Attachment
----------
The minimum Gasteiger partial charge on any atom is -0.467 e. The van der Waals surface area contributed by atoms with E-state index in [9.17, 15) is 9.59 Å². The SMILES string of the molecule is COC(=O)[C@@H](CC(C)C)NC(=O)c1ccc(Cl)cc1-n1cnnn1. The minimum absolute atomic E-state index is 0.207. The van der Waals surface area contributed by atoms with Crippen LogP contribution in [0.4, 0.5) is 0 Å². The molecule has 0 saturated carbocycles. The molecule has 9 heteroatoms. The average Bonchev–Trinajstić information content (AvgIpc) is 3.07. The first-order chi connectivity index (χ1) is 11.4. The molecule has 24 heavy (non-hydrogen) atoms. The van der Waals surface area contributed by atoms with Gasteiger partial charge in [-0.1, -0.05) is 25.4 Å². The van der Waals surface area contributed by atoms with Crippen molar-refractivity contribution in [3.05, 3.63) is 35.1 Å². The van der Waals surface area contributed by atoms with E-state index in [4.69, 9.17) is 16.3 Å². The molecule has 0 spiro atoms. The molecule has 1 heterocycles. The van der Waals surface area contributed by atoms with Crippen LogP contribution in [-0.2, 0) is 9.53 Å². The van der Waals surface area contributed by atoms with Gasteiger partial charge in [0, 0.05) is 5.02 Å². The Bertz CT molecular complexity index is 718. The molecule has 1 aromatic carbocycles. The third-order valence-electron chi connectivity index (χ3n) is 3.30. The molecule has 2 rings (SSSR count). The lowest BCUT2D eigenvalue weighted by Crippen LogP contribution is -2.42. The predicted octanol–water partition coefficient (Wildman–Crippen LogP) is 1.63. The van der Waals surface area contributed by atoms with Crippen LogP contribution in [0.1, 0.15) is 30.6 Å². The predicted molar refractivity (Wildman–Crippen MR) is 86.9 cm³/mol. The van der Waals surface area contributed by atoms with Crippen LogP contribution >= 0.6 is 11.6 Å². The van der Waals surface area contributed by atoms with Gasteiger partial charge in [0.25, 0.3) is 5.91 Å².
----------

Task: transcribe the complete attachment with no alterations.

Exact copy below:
The minimum Gasteiger partial charge on any atom is -0.467 e. The van der Waals surface area contributed by atoms with E-state index in [9.17, 15) is 9.59 Å². The SMILES string of the molecule is COC(=O)[C@@H](CC(C)C)NC(=O)c1ccc(Cl)cc1-n1cnnn1. The minimum absolute atomic E-state index is 0.207. The van der Waals surface area contributed by atoms with Crippen LogP contribution in [0.4, 0.5) is 0 Å². The molecule has 0 saturated carbocycles. The molecule has 9 heteroatoms. The average Bonchev–Trinajstić information content (AvgIpc) is 3.07. The first-order chi connectivity index (χ1) is 11.4. The molecule has 24 heavy (non-hydrogen) atoms. The van der Waals surface area contributed by atoms with Gasteiger partial charge in [-0.1, -0.05) is 25.4 Å². The van der Waals surface area contributed by atoms with Crippen molar-refractivity contribution in [3.05, 3.63) is 35.1 Å². The van der Waals surface area contributed by atoms with E-state index in [4.69, 9.17) is 16.3 Å². The molecule has 0 spiro atoms. The molecule has 1 heterocycles. The van der Waals surface area contributed by atoms with Crippen LogP contribution in [-0.2, 0) is 9.53 Å². The van der Waals surface area contributed by atoms with Gasteiger partial charge in [0, 0.05) is 5.02 Å². The Bertz CT molecular complexity index is 718. The molecule has 1 aromatic carbocycles. The third-order valence-electron chi connectivity index (χ3n) is 3.30. The molecule has 2 rings (SSSR count). The lowest BCUT2D eigenvalue weighted by Crippen LogP contribution is -2.42. The predicted octanol–water partition coefficient (Wildman–Crippen LogP) is 1.63. The van der Waals surface area contributed by atoms with Crippen LogP contribution in [0.1, 0.15) is 30.6 Å². The predicted molar refractivity (Wildman–Crippen MR) is 86.9 cm³/mol. The van der Waals surface area contributed by atoms with Crippen LogP contribution >= 0.6 is 11.6 Å². The van der Waals surface area contributed by atoms with Gasteiger partial charge in [0.25, 0.3) is 5.91 Å².